Wolf Mankowitz

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Cyril Wolf Mankowitz (7 November 1924 – 20 May 1998) was an English writer, playwright and screenwriter.

Early life[edit]

Mankowitz was born in Fashion Street in Spitalfields in the East End of London, the heart of London's Jewish community,[1] of Russian Jewish descent. He was educated at Downing College, Cambridge.[2]

Career[edit]

His background provided Mankowitz with the material for his most successful book A Kid for Two Farthings (1953). This was adapted as a film by the director Carol Reed in 1955. Mankowitz himself wrote the screenplay. In 1958 he wrote the book for the West End musical Expresso Bongo[2] which was made into a film starring Cliff Richard and Laurence Harvey the following year.[3] Its director Val Guest suggested to Harvey that it might be a good idea to model his film role of Johnny Jackson on Mankowitz's own character, and so Harvey arranged a couple of lunches with the unsuspecting writer to study him at close hand, resulting in the character on film sounding something like Mankowitz.[4] Mankowitz himself appears in the film's opening credit sequence, wearing a sandwich-board bearing his writer credit.

Mankowitz's script for Anthony Asquith's film The Millionairess (1960), based on the 1936 play by George Bernard Shaw and starring Sophia Loren and Peter Sellers, was nominated for a BAFTA Award for best screenplay.[5] Another screenplay at this time was a further collaboration with Val Guest for the science fiction film The Day the Earth Caught Fire (1961).

In 1962, Mankowitz offered to introduce his friend Cubby Broccoli to Harry Saltzman,[6] holder of the film rights to James Bond, when Broccoli mentioned he desired to make the Bond series his next film project. Broccoli and Saltzman then formed a partnership and began co-producing the first Bond film, Dr No, for which Mankowitz was hired as one of the screenwriters. After viewing early rushes, Mankowitz feared that the film would be a disaster and damage his reputation and insisted on having his name removed from the film's credits.[citation needed] He later also collaborated on the screenplay for the 'unofficial' 1967 Bond movie, Casino Royale. He wrote the script for Yorkshire Television's serial Dickens of London (1976) and the book of the same name based on his research when writing the series.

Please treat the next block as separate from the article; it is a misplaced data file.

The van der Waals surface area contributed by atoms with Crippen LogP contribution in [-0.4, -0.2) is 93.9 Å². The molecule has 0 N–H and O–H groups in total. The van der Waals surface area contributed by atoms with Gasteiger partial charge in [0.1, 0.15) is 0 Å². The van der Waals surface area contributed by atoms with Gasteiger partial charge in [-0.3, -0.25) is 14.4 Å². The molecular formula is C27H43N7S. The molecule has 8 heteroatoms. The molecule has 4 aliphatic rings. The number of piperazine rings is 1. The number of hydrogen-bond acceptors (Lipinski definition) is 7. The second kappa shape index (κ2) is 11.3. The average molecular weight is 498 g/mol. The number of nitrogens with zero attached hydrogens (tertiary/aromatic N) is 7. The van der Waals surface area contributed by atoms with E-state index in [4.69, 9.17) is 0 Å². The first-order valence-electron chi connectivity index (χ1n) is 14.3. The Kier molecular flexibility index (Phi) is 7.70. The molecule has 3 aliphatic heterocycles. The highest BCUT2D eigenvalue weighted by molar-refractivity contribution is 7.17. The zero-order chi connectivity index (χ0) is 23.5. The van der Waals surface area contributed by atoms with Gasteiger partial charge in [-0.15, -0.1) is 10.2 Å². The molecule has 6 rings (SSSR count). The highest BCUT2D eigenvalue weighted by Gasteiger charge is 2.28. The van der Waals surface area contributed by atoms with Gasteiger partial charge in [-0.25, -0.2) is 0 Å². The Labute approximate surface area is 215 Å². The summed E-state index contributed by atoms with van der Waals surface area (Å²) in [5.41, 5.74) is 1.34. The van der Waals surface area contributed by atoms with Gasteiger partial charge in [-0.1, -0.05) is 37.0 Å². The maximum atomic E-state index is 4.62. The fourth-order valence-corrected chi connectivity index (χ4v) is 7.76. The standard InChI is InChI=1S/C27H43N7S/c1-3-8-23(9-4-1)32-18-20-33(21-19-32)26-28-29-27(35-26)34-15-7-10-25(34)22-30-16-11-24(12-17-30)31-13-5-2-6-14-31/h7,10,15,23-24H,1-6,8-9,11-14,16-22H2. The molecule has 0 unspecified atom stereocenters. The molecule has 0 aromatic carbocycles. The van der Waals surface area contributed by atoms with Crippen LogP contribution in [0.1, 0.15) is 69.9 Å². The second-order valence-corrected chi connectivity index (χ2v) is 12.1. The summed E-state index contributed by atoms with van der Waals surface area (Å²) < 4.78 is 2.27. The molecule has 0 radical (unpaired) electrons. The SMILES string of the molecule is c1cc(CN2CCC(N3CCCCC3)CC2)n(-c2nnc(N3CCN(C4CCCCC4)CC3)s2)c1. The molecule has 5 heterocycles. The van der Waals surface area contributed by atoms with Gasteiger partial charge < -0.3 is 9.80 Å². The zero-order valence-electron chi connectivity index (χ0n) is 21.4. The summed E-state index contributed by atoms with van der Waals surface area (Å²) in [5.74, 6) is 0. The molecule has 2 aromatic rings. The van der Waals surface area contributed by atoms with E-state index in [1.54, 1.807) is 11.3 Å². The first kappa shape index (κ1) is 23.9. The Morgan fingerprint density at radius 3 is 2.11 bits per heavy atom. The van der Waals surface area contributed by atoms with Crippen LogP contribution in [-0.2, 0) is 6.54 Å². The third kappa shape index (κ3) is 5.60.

Mankowitz was one of the original investors in the Partisan Coffee House, a meeting place for the New Left just off Soho Square, functioning from 1958-1962. During the late 1960s, he was part-owner of the Pickwick Club, in Gt Newport St, off Charing Cross Road, Soho, London W1, where the Peddlers, a pop group led by Roy Phillips, were resident. Mankowitz's wife Ann was a psychoanalyst; the couple met at Cambridge University.[7] They had four sons; the eldest of whom, Gered, is a photographer. His sister was Barbara Mankowitz (12 April 1927–25 August 2002).

Mankowitz also had a reputation as a playwright. Several of his plays either started as films or television plays. His plays include The Samson Riddle, The Bespoke Overcoat, The Hebrew Lesson (for the stage premiere it was retitled The Irish Hebrew Lesson), It Shouldn't Happen to a Dog and The Mighty Hunter.[8]

Death[edit]

Wolf Mankowitz died of cancer in 1998 in County Cork, Ireland, aged 73. His ashes are at the Golders Green Crematorium.

Other[edit]

Files placed in the public domain during August 2010 revealed that Mankowitz was suspected of being a communist agent by security service MI5 for a decade after the Second World War.[7][9] According to an article in The Guardian, the investigation was dropped after he cancelled a visit to Russia in 1957.[10]

References[edit]

  1. ^ Author notes on dustjacket of Cockatrice (1963) by Wolf Mankowitz
  2. ^ a b John Calder Obituary: Wolf Mankowitz, The Independent, 23 May 1998
  3. ^ LHL12 (18 May 1960). "Expresso Bongo profile at IMDb". IMDb. Retrieved 24 November 2014. 
  4. ^ Val Guest, So You Want to Be in Pictures, p. 135
  5. ^ Hermit C-2 (22 December 1960). "The Millionairess (1960)". IMDb. Retrieved 24 November 2014. 
  6. ^ Shawn Levy "Oh, James...", The Guardian, 13 September 2002
  7. ^ a b Alan Travis "To Russia with love: Wolf Mankowitz suspected of bonding with enemy", The Guardian, 26 August 2010
  8. ^ Mankowitz, Wolf (2006). The Plays. London: Oberon Books. ISBN 978-1840026993. 
  9. ^ "The National Archives - Error message: Page not found". Nationalarchives.gov.uk. Retrieved 24 November 2014. 
  10. ^ Alan Travis. "To Russia with love: Wolf Mankowitz suspected of bonding with enemy". the Guardian. Retrieved 24 November 2014. 

Literature[edit]

  • Anthony J. Dunn: The worlds of Wolf Mankowitz : between elite and popular cultures in post-war Britain, London [u.a.] : Vallentine Mitchell, 2013, ISBN 978-0-85303-906-8

External links[edit]